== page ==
A formula or a list of formulae representing the covariates on the transition intensities via a loglinear model. If a single formula is supplied, like
then these covariates are assumed to apply to all intensities. If a named list is supplied, then this defines a potentially different model for each named intensity. For example,
specifies an age effect on the state 1  state 2 transition,
additive age and treatment effects on the state 2  state 3
transition, but no covariates on any other transitions that are
allowed by the If covariates are time dependent, they are assumed to be constant in between the times they are observed, and the transition probability between a pair of times (t1, t2) is assumed to depend on the covariate value at t1. 
covinits 
Initial values for loglinear effects of covariates on the transition intensities. This should be a named list with each element corresponding to a covariate. A single element contains the initial values for that covariate on each transition intensity, reading across the rows in order. For a pair of effects constrained to be equal, the initial value for the first of the two effects is used. For example, for a model with the above For factor covariates, name each level by concatenating the name of
the covariate with the level name, quoting if necessary. For example,
for a covariate
If not specified or wrongly specified, initial values are assumed to be zero. 
constraint 
A list of one numeric vector for each named covariate. The
vector indicates which covariate effects on intensities are
constrained to be equal. Take, for example, a model with five
transition intensities and two covariates. Specifying
constrains the effect of age to be equal for the first three intensities, and equal for the fourth and fifth. The effect of treatment is assumed to be different for each intensity. Any vector of increasing numbers can be used as indicators. The intensity parameters are assumed to be ordered by reading across the rows of the transition matrix, starting at the first row, ignoring the diagonals. Negative elements of the vector can be used to indicate that particular covariate effects are constrained to be equal to minus some other effects. For example:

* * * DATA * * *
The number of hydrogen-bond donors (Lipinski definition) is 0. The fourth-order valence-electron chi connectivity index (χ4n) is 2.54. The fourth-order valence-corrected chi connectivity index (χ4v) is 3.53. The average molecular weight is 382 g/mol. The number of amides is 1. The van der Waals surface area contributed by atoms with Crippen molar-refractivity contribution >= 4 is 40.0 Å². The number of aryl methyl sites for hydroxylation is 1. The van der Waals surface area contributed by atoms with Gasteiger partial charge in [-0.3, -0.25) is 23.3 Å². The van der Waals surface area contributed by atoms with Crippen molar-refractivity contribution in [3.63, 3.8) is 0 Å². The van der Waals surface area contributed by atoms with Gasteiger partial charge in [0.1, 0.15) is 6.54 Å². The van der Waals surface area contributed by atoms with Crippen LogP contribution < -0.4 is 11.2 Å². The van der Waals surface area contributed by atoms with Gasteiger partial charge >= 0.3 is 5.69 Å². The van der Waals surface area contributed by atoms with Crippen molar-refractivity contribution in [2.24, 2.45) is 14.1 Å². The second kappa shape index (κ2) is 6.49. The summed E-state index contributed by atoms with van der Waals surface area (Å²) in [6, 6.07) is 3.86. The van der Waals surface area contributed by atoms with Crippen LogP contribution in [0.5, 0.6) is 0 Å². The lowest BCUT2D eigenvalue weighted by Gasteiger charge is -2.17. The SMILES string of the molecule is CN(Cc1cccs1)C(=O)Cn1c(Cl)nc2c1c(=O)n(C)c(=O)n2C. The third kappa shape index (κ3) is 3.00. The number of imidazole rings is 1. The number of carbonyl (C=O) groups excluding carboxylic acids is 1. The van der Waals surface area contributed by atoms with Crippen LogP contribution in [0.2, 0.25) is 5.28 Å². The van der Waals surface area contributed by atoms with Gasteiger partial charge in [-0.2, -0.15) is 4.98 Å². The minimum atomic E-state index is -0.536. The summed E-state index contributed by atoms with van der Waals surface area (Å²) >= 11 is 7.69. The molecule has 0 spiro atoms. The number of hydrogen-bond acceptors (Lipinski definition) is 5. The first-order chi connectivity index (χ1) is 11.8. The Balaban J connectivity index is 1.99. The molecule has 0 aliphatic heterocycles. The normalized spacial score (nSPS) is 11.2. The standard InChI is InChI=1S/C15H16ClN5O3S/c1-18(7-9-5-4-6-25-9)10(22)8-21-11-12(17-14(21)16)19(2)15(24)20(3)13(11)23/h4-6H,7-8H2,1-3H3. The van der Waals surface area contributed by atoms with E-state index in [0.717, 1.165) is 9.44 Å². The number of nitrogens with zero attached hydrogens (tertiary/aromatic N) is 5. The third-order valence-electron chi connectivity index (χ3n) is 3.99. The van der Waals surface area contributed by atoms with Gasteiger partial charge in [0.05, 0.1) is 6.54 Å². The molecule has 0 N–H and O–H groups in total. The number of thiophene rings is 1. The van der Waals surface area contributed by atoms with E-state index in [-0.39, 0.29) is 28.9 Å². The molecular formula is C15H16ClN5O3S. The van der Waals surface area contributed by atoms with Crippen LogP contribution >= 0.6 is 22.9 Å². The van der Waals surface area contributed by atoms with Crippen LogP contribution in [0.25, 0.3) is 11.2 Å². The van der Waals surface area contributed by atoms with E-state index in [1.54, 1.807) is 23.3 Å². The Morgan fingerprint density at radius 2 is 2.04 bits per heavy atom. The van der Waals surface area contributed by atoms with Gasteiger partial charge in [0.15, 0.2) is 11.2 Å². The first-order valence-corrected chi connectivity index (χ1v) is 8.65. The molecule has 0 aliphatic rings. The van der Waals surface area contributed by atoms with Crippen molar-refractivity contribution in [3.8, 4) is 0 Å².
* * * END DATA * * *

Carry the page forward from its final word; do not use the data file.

constrains the second and third age effects to be equal, the first effect to be minus the second, and the fifth age effect to be minus the fourth. For example, it may be realisitic that the effect of a covariate on the "reverse" transition rate from state 2 to state 1 is minus the effect on the "forward" transition rate, state 1 to state 2. Note that it is not possible to specify exactly which of the covariate effects are constrained to be positive and which negative. The maximum likelihood estimation chooses the combination of signs which has the higher likelihood. For categorical covariates, defined using
where Make sure the
sets the first (baseline) level of unordered factors to zero, then the baseline level is ignored in this specification. To assume no covariate effect on a certain transition, use the

misccovariates 
A formula representing the covariates on the
misclassification probabilities, analogously to This must be a single formula  lists are not supported, unlike

misccovinits 
Initial values for the covariates on the
misclassification probabilities, defined in the same way as 
miscconstraint 
A list of one vector for each named covariate on
misclassification probabilities. The vector indicates which
covariate effects on misclassification probabilities are
constrained to be equal, analogously to 
hcovariates 
List of formulae the same length as 
hcovinits 
Initial values for the hidden Markov model covariate effects. A list of the
same length as 
hconstraint 
A named list. Each element is a vector of constraints on the named hidden Markov model parameter. The vector has length equal to the number of times that class of parameter appears in the whole model. For example consider the threestate hidden Markov model described
above, with normallydistributed outcomes for states 1 and 2.
To constrain the outcome variance to be equal for states 1 and 2,
and to also constrain the effect of
Note this excludes initial state occupancy probabilities and covariate effects on those probabilities, which cannot be constrained. 
hranges 
Range constraints for hidden Markov model parameters.
Supplied as a named list, with each element corresponding to the
named hidden Markov model parameter. This element is itself a
list with two elements, vectors named "lower" and "upper". These